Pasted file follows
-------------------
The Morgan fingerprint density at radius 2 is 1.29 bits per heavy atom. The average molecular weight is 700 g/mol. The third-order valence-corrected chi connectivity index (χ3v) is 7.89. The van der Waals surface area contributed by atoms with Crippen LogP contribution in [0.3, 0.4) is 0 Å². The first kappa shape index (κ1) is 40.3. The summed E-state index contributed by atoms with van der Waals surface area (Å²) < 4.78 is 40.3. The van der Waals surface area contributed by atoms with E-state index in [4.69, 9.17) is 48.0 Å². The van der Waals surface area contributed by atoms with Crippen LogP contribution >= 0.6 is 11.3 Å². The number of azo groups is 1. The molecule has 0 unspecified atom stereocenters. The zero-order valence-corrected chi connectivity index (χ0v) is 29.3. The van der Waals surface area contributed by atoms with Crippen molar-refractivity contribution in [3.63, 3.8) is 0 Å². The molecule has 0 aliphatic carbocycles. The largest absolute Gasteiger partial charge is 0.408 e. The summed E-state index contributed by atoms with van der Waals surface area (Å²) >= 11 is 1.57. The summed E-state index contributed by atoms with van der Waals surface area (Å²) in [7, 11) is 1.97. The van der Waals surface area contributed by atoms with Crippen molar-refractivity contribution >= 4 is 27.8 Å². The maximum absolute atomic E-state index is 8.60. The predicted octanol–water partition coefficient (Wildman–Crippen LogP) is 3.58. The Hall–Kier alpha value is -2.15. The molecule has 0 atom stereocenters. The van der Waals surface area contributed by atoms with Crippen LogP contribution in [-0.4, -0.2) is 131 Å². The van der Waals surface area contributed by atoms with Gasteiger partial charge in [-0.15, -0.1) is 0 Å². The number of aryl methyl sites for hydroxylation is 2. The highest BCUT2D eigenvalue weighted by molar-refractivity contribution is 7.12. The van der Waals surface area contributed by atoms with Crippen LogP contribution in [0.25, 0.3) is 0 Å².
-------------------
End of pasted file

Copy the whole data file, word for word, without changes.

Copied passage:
The Morgan fingerprint density at radius 2 is 1.29 bits per heavy atom. The average molecular weight is 700 g/mol. The third-order valence-corrected chi connectivity index (χ3v) is 7.89. The van der Waals surface area contributed by atoms with Crippen LogP contribution in [0.3, 0.4) is 0 Å². The first kappa shape index (κ1) is 40.3. The summed E-state index contributed by atoms with van der Waals surface area (Å²) < 4.78 is 40.3. The van der Waals surface area contributed by atoms with E-state index in [4.69, 9.17) is 48.0 Å². The van der Waals surface area contributed by atoms with Crippen LogP contribution >= 0.6 is 11.3 Å². The number of azo groups is 1. The molecule has 0 unspecified atom stereocenters. The zero-order valence-corrected chi connectivity index (χ0v) is 29.3. The van der Waals surface area contributed by atoms with Crippen molar-refractivity contribution in [3.63, 3.8) is 0 Å². The molecule has 0 aliphatic carbocycles. The largest absolute Gasteiger partial charge is 0.408 e. The summed E-state index contributed by atoms with van der Waals surface area (Å²) >= 11 is 1.57. The summed E-state index contributed by atoms with van der Waals surface area (Å²) in [7, 11) is 1.97. The van der Waals surface area contributed by atoms with Crippen molar-refractivity contribution >= 4 is 27.8 Å². The maximum absolute atomic E-state index is 8.60. The predicted octanol–water partition coefficient (Wildman–Crippen LogP) is 3.58. The Hall–Kier alpha value is -2.15. The molecule has 0 atom stereocenters. The van der Waals surface area contributed by atoms with Crippen LogP contribution in [-0.4, -0.2) is 131 Å². The van der Waals surface area contributed by atoms with Gasteiger partial charge in [-0.15, -0.1) is 0 Å². The number of aryl methyl sites for hydroxylation is 2. The highest BCUT2D eigenvalue weighted by molar-refractivity contribution is 7.12. The van der Waals surface area contributed by atoms with Crippen LogP contribution in [0.25, 0.3) is 0 Å².